By Sooraj Shah, Class of 2024
Figure 1 As Covid-19 pandemic grows, concerns for climate change dwindle
The COVID-19 pandemic has been featured on every television and newspaper since early 2020. Social media platforms were also covered with news about the virus including deaths, cases, and variants. As COVID grew, the coverage revolving around other public concerns seemingly took a back seat, one of these being climate change. A study led by Dr. Oleg Smirnov, a professor within the Department of Political Science at Stony Brook University, focused on how COVID-19 discussions on Twitter wiped out the climate change crisis.
Smirnov used a theory developed by Dr. Elke Weber, a professor of psychology at Princeton University, called the “finite pool of worry.” The theory states that when a negative situation occurs in the midst of a current one, people tend to focus on only one at a time in order to minimize worry. In order to test this theory, Smirnov compared over 18 million total daily and weekly tweets in relation to climate change and the covid pandemic. Each tweet was labeled as positive, negative, or neutral, and was rated an emotion.
The results showed that climate change related tweets decreased from 8 million to 5 million from 2019 to 2020, and then increased to 5.3 million in 2021. During these periods, the number of Twitter users seemingly increased, displaying an increasing decrease in public concern about climate change. While many factors like drastic climate events, Greta Thunberg’s speech, and less news coverage may have artificially inflated the tweets about climate change prior to COVID, Twitter serves as a major platform for climate change and environmental discussions. The observed increase in emotion toward COVID-19 that is reciprocally connected to emotion in climate change is concerning, as it shows a decrease in urgency about the climate change crisis.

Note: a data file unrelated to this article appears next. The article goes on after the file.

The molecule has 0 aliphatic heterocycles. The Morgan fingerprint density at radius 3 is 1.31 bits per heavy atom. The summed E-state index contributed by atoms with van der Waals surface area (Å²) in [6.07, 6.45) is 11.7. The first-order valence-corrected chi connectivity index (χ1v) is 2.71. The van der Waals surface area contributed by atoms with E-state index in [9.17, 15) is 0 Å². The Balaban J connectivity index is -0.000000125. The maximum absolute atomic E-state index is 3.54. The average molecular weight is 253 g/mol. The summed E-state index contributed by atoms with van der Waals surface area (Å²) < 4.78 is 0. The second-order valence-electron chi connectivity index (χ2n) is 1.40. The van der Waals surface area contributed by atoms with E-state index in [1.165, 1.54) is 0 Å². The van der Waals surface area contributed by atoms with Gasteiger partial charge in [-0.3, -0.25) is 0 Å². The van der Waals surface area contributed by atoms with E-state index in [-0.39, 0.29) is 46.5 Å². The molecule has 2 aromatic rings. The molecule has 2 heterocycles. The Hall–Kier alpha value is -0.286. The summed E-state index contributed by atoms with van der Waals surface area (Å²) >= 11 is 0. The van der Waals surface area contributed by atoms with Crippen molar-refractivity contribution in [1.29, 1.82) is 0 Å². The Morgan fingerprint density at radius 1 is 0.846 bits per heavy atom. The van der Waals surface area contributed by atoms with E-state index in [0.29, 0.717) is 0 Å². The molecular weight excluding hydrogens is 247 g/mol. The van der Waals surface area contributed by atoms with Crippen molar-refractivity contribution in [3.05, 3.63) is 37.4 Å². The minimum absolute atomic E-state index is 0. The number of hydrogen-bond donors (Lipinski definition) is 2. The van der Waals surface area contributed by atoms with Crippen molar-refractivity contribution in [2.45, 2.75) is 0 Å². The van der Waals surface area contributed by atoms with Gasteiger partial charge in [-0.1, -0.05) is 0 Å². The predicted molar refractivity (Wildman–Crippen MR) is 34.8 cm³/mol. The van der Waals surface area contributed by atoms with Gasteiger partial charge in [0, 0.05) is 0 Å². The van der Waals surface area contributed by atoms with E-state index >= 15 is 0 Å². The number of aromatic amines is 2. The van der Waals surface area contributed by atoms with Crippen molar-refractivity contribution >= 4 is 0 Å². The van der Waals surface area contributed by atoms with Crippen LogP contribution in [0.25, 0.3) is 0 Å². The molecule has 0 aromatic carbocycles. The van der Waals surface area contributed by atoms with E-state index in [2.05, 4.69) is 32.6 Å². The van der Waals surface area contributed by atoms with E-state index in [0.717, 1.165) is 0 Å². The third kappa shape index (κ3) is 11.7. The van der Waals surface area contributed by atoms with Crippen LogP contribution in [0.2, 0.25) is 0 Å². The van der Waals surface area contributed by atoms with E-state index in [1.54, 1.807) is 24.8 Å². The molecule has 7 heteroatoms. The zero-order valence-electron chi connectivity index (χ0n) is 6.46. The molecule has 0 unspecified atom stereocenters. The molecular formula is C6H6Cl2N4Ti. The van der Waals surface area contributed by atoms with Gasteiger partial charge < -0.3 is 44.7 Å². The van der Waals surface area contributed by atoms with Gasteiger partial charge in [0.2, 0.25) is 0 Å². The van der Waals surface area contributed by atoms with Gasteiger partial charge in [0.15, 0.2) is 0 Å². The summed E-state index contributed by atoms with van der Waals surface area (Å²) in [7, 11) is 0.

Smirnov believes the pandemic caused climate change to feel like a more distant issue, and that the finite pool of worry found most Twitter users turning to the pandemic as the more pressing matter. Pushing climate change to the side will only make the magnitude of the issue greater in the coming years. The goal of future research will include looking to find ways to reignite the concern for climate change.
Smirnov, Oleg, and Pei-Hsun Hsieh. “Covid-19, Climate Change, and the Finite Pool of Worry in 2019 to 2021 Twitter Discussions.” Proceedings of the National Academy of Sciences, vol. 119, no. 43, 2022, https://doi.org/10.1073/pnas.2210988119.